Recently I’ve been in "interpret draconian license" mode.
For a V2 product (Team Foundation Server 2008), Microsoft has not held back in ensuring that everyone pays to use TFS (regardless really of the how and why factors).
Personally, I think that making the licensing open and fair ought to be a higher priority for a suite of products which have plenty of potential, but a modicum of market penetration.
We can do wonderful things with a VSTS/TFS installation, but the licensing is super scary and overbearing. Most SMBs (small to medium businesses) and many enterprises will shy away from the licensing cost and for good reason. TFS licensing is pretty ugly. I’ll discuss MSDN licensing and volume licensing at another time.
Note: CAL = Client Access License
The following information is quoted from the April 2008 White Paper on Team Foundation Server Licensing.
Here are some licensing "gems":
Team Foundation Server Dual-Server Deployment
You can deploy Team Foundation Server using a dual-server configuration, whereby one server is the application tier that hosts the Team Foundation Server Web Services, and another server is the data tier that hosts the SQL Server back-end. In a dual-server deployment a Team Foundation Server license is required for the application tier and a SQL Server Standard Edition (or higher) license is required for the data tier. Customers may choose to purchase a second Team Foundation Server license and utilize the embedded SQL Server license for the data tier, or purchase a separate SQL Server license for this purpose.
Yes, you read it correctly. A dual tier deployment requires a separate license for SQL Server!
There are some licensing changes to TFS 2008 though, which gives us some hope for the future:
Microsoft has made one licensing change in the Team Foundation Server CAL requirement with the release of Visual Studio Team System 2008 Team Foundation Server. The change is as follows:
“A user does not need a CAL to create new work items or to view and update work items that user has created. This waiver applies only to work items related to defect filing or enhancement requests. All other access to work item tracking functionality requires CALs.”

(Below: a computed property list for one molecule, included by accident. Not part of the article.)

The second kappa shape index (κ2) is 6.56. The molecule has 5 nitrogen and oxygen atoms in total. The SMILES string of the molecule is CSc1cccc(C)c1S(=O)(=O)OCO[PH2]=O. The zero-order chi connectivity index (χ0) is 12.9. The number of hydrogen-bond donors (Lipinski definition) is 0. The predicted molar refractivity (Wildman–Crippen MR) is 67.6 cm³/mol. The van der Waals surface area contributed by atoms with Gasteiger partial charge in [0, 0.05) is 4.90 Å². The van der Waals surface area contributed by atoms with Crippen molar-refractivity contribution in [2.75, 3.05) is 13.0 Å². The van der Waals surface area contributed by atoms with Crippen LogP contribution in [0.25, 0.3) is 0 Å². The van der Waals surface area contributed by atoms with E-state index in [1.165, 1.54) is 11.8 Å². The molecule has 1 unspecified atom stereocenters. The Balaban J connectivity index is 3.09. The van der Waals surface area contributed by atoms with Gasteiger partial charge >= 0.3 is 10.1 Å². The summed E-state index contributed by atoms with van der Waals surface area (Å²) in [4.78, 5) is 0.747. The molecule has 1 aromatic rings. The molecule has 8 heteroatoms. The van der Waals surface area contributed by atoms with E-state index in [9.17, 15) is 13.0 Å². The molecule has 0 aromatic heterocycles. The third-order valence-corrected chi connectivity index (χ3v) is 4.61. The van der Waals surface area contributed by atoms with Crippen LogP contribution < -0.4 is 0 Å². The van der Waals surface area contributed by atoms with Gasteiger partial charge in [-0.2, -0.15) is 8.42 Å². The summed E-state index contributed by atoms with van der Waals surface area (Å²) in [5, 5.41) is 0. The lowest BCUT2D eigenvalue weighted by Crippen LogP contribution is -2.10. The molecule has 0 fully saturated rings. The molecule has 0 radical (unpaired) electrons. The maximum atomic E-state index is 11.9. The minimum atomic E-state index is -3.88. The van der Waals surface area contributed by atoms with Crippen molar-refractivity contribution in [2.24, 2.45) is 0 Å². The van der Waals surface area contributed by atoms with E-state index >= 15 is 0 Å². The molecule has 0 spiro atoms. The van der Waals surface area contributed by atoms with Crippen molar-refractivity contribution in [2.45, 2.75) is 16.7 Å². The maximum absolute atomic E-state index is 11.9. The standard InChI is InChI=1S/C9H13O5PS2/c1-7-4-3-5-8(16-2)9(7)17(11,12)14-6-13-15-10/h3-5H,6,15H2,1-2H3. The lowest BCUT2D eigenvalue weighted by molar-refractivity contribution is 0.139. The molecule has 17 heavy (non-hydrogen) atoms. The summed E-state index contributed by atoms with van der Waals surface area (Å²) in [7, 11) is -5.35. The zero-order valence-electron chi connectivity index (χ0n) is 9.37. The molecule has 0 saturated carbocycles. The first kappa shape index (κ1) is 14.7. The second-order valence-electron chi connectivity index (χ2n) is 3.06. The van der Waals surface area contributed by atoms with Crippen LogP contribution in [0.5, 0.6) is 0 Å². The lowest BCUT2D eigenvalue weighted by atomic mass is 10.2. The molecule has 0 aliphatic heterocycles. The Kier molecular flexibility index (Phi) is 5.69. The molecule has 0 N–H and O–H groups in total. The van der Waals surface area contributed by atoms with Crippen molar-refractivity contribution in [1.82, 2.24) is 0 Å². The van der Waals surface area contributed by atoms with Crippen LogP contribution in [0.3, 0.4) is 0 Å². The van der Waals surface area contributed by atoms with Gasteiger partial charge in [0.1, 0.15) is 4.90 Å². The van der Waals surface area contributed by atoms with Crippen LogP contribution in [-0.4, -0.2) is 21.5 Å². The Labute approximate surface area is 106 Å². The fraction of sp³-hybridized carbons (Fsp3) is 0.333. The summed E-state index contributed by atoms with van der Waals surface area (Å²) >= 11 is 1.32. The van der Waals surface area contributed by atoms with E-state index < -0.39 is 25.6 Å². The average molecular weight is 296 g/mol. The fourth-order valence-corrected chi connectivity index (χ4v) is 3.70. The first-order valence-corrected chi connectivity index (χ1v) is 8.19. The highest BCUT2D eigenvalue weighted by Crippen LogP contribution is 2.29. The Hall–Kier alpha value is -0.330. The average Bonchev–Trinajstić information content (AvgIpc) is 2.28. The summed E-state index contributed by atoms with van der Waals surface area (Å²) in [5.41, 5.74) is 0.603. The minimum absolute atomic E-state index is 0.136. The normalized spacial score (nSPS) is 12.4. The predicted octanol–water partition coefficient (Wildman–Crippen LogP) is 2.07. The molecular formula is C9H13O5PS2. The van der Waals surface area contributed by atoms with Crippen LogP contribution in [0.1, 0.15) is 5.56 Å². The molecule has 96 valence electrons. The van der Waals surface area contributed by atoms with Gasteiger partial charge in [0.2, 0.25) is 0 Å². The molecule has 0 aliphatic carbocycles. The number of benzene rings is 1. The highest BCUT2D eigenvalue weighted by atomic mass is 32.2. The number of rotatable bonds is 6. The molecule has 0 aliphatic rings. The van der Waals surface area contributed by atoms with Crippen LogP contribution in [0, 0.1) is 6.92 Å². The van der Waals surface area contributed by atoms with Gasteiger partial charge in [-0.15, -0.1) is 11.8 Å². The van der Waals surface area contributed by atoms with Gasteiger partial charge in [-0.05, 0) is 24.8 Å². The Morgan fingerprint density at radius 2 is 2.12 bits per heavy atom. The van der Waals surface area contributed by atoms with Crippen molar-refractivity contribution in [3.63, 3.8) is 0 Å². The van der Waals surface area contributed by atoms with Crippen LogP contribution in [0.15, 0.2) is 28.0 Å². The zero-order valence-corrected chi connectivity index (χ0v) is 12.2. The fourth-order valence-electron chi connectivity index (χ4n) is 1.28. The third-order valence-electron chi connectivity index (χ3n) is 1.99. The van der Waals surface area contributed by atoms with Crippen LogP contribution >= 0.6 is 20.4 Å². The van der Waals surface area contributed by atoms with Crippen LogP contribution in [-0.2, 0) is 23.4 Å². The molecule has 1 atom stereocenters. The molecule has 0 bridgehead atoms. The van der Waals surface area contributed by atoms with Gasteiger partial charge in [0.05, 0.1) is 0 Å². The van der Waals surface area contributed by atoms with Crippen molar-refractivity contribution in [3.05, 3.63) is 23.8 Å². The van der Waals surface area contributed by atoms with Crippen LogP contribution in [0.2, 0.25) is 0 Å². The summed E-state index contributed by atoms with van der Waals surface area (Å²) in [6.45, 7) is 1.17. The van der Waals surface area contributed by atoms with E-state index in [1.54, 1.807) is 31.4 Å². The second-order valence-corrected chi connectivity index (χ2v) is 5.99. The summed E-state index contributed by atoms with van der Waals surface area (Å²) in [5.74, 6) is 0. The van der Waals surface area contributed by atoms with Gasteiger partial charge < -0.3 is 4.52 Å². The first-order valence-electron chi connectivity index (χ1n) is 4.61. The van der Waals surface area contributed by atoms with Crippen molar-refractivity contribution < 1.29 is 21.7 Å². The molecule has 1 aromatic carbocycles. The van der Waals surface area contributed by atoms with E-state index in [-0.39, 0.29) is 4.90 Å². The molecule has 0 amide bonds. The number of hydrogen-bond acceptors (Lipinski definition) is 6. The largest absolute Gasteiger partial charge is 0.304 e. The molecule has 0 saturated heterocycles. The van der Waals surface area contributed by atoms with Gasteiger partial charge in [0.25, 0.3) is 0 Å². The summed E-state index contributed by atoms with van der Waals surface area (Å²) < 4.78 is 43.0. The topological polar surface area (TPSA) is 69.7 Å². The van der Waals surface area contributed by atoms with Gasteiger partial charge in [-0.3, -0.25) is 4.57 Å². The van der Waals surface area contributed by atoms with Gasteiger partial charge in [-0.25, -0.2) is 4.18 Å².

With Visual Studio Team System 2008 Team Foundation Server a user may now do the following:
· Open a new work item of any type within the system.
· Access to work items opened only by that user. A user cannot view or access a work item opened by anyone else unless that user has a Team Foundation Server CAL.
· Edit any work item you opened to clarify the original entry, change work item fields, or make annotations to the discussion of the opened work item
This CAL licensing exception is limited to defect filing and enhancement request scenarios only.
However, there’s more. The licensing folks want to make it very clear that anyone who accesses TFS data needs a license (except for the exclusion noted above):
Microsoft Visual Studio Team System 2008 Team Foundation Server Multiplexing Licensing Requirements
Multiplexing does not reduce the number of Microsoft licenses required. End users are required to have the appropriate licenses, regardless of their direct or indirect connection to the product. Any user or device that accesses the server, files, or data or content provided by the server that is made available through an automated process requires a CAL.
Microsoft is generous though, witness the following with regard to Team Foundation Server CALs:
"A Team Foundation Server CAL is not required for users who:
· View static data that has been manually distributed outside of Team Foundation Server.
· Receive Team Foundation Server reports through e-mail and do not directly/indirectly access the server to refresh, create, or update data.
· Receive printed Team Foundation Server reports."
…but you have to pay for your own paper